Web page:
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Tanya SomanaderApril 20, 2015
02:55 PM EDT
President Obama is currently working with Congress to secure the Trans-Pacific Partnership (TPP), the most progressive trade deal in history.
The President knows that past trade deals haven’t always lived up to the hype. That’s why he is negotiating a deal that reflects American values: A free and open Internet, fully enforceable environmental standards, fully enforceable labor standards, and much more.
Labor Secretary Tom Perez sat down with Greg Sargent from the Washington Post’s Plum Line to talk TPP and how the President’s modern trade deal will put American workers first.
Check out a few excerpts from their conversation below or read the whole interview here.
The Plum Line: There’s a tremendous amount of suspicion about trade deals. Prior trade deals didn’t raise wages or bargaining rights. What specifically will be in TPP that is somehow different from these other deals, from the point of view of the standard of living of American workers?
Secretary Perez: I share the skepticism that my friends have about NAFTA. It was woefully weak in protecting workers and on the enforcement side. The question is: Can we meaningfully build a trade regime that has as its North Star protecting American workers and American jobs through meaningful enforcement? I think we can. It’s imperative that we not default to the status quo, which would mean we don’t fix NAFTA.
We have to bake labor provisions into the core of an agreement. TPP would do that. Under NAFTA, countries had to simply promise to uphold the laws of their own nations. Now the provisions baked into TPP are: You must enact or make sure you have already in place meaningful labor protections, such as the freedom of association, health and safety, acceptable conditions of work.
The Plum Line: On baking in labor standards, we keep hearing that these rules are enforceable. But will it be at the discretion of a future president to follow up on, for example, an AFL-CIO complaint about labor conditions in Vietnam? Or is there a provision that requires President Ted Cruz to follow up on such a complaint?
Secretary Perez: Take the hate-crimes bill that passed in 2009. The notion that you wouldn’t support the hate-crimes bill because President Ted Cruz some years down the road might decide not to enforce it as vigorously strikes me as an insufficient argument.
The Plum Line: But how would the mechanism work? Is it at the discretion of a future president to pursue enforcement? Is the argument that labor shouldn’t be concerned about non-enforcement under a future labor-unfriendly president, because there will be committed prosecutors in place?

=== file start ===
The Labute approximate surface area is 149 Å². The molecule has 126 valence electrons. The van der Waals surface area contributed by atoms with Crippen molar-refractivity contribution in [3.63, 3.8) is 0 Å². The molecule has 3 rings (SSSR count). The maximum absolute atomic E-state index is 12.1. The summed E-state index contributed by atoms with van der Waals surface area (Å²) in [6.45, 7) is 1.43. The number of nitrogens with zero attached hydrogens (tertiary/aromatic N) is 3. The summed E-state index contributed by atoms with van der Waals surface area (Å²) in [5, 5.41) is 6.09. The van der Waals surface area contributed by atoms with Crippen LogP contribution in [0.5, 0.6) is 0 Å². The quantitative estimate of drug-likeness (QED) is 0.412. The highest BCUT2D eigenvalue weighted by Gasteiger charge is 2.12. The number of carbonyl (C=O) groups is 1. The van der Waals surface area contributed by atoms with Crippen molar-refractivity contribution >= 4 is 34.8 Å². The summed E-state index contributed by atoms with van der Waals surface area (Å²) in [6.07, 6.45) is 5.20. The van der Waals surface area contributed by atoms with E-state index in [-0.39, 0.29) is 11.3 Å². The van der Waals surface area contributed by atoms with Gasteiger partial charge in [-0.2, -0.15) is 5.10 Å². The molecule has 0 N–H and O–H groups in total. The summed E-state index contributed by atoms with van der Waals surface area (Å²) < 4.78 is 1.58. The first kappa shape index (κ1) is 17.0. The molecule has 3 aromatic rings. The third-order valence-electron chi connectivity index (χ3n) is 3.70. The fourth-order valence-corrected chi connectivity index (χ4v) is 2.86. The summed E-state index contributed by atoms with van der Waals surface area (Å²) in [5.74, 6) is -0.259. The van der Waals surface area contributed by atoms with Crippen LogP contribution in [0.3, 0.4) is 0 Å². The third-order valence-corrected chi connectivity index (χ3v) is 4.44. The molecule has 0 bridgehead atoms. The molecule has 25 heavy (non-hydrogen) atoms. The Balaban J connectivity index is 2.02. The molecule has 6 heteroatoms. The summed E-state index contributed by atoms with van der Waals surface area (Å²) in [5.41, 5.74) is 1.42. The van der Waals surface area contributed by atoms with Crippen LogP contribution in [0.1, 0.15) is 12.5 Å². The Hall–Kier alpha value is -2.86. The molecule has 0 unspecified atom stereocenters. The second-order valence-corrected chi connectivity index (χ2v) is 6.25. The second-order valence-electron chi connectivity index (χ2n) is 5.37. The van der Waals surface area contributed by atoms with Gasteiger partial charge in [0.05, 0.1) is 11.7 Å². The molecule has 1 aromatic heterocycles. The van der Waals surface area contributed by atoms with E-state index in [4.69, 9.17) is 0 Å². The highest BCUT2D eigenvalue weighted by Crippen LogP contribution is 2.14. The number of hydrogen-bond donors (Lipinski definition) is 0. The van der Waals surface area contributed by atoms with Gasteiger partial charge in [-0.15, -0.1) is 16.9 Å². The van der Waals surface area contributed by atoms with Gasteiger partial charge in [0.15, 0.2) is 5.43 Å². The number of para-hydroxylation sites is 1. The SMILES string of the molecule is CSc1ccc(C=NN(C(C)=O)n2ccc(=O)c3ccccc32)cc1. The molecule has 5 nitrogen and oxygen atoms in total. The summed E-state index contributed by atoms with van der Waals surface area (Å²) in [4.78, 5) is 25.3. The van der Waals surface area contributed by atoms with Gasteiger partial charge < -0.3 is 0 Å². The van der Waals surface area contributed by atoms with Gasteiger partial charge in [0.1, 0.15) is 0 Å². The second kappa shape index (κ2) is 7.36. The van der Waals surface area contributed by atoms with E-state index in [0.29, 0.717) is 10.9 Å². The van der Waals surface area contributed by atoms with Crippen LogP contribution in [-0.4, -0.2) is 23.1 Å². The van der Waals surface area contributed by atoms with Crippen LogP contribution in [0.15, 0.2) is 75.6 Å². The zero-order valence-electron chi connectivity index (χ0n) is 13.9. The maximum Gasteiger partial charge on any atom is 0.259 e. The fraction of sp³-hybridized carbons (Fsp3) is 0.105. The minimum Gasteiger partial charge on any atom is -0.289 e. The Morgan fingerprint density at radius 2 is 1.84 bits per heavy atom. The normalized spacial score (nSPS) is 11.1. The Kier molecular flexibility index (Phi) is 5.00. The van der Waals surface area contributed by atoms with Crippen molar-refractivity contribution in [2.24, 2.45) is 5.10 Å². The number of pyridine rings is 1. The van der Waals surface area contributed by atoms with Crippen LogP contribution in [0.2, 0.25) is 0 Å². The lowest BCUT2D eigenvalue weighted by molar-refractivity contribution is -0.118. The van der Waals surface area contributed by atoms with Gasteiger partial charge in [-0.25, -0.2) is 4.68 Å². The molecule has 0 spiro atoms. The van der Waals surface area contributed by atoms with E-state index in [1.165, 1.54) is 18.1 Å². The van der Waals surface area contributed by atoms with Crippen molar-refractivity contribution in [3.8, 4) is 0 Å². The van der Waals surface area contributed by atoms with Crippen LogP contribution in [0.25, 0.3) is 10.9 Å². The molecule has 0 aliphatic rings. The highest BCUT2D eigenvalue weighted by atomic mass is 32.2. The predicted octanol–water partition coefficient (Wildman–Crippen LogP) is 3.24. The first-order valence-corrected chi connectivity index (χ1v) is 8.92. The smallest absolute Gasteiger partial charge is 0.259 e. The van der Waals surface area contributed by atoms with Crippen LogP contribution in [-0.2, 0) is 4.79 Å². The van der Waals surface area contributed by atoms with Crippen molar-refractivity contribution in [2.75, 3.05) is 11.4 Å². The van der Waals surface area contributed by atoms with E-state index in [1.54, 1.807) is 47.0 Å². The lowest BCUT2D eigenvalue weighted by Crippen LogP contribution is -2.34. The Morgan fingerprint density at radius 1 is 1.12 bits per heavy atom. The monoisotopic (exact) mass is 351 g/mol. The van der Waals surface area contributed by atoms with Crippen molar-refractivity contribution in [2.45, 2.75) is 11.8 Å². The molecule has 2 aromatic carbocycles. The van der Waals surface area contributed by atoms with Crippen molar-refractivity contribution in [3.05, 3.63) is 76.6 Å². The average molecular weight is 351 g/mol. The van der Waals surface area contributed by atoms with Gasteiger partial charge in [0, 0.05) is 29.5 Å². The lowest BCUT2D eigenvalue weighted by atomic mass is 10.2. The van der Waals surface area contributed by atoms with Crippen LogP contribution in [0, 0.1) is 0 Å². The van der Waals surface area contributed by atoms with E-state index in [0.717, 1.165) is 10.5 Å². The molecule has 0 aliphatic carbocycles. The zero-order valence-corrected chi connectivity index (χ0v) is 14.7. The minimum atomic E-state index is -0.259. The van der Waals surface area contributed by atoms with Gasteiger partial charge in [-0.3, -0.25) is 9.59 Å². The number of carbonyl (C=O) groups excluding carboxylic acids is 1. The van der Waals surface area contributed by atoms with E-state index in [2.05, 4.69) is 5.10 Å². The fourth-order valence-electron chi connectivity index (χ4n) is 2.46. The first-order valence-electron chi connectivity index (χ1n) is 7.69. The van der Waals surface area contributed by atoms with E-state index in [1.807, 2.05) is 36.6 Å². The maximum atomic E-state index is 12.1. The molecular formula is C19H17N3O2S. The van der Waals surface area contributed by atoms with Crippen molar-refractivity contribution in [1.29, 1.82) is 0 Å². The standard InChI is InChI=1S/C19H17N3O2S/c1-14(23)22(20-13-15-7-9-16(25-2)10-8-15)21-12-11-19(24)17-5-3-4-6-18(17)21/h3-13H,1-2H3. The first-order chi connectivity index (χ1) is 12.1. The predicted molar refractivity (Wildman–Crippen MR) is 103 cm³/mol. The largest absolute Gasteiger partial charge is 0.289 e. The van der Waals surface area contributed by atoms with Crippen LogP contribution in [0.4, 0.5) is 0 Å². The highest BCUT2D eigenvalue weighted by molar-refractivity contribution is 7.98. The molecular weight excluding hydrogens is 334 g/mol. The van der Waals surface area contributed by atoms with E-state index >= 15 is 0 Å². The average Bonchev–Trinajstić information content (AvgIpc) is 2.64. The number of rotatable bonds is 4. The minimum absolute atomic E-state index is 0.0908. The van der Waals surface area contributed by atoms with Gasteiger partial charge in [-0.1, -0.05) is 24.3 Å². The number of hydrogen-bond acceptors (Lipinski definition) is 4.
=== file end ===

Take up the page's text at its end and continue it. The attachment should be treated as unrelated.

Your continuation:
Secretary Perez: I can’t speak for what a future president will do. But I can say the structure is indistinguishable from the structure we have at the Justice Department to do enforcement in a wide array of civil and criminal contexts, where you have a dedicated cadre of career professionals. That critique — that a future president may do less — could apply to every aspect of enforcement. Trade is no different. We want to get the best laws on the books. Do we throw up our arms and say, “We’re just going to stick with the status quo?”
The Plum Line: Intellectual property: Why should an American worker think this part of the deal does anything other than help big corporations?
Secretary Perez: In terms of intellectual property, so many of the job creators I know are start-ups. In the IP setting, we can meaningfully improve on the status quo, and in so doing, we can help small businesses, large businesses, and those in between. We have increased exports by nearly 50 percent in the last six years. That has resulted in an additional 1.8 million export-related jobs. We know export-related jobs, in the aggregate, pay more. One way to raise wages is to grow more jobs that pay good wages -- export-related jobs.
Lindsay HolstApril 20, 2015
11:12 AM EDT
This morning, Senior Advisor Brian Deese sent the following message to the White House email list, highlighting the President's upcoming trip to the Everglades to draw attention to the impacts of climate change.
Brian also asked readers to get involved and share a National Park or natural space that they would fight to protect from the effects of climate change, and to share it with their friends and followers on social media.
Didn't get the message? Sign up for email updates here.
Here's where the President is traveling for the very first time this Wednesday:
That's the Everglades -- one of our country's most unique and treasured landscapes. But Wednesday's trip is about more than touring an iconic National Park on Earth Day. Here's why:
The Everglades are flat, and they border a rising ocean. As the sea levels rise, the shorelines erode, and that salty water travels inland, threatening the aquifers supplying fresh drinking water to Floridians. That doesn't just destroy a beautiful and unique national landscape. It threatens an $82 billion state tourism economy, and drinking water for more than 7 million Americans -- more than a third of Florida's population.